The Open University until recently offered affordable part-time correspondence courses at degree level, but has been subject to the same changes in funding as traditional brick universities.
In fact, it had an even bigger hike in fees. In 2012, the cost of a 60-credit module – a sixth of an Open undergraduate degree – rose more than threefold, from £700 to £2,500. Since then there have been further annual increases – this year it has risen to almost £2,800.
While still cheaper, this expense is at odds with the founding principles of the Open University.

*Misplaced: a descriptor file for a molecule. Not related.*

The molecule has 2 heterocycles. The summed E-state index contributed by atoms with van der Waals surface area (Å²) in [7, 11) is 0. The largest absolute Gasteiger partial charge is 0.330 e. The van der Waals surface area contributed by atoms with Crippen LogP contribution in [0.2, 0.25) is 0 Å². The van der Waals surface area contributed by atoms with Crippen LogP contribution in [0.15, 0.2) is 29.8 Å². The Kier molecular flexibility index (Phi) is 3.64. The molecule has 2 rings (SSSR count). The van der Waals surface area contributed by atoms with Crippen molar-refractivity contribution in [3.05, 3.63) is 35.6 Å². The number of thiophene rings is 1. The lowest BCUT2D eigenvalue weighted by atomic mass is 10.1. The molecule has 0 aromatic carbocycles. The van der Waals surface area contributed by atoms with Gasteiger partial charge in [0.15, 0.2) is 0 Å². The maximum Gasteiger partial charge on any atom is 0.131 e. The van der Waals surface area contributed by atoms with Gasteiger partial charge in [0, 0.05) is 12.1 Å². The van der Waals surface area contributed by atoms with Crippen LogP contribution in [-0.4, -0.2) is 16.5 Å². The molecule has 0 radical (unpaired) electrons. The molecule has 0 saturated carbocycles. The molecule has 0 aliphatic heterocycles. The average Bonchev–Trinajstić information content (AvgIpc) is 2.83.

A Labour government established it in 1969. It was there for those who may not have had the best educational advantages, or who had been failed by their school experience and written off as non-academic. This second chance has been diminished by a £90 million loss in government funding.
Tuition fee loans are available. But for many would-be students, the thought of almost £17,000 of debt, often on top of other debts like mortgages, is unappealing.
This has been illustrated by a 28% drop in enrolment. Fees have made the Open University prohibitively expensive for the very people it was set up to help.
By Caroline Vincent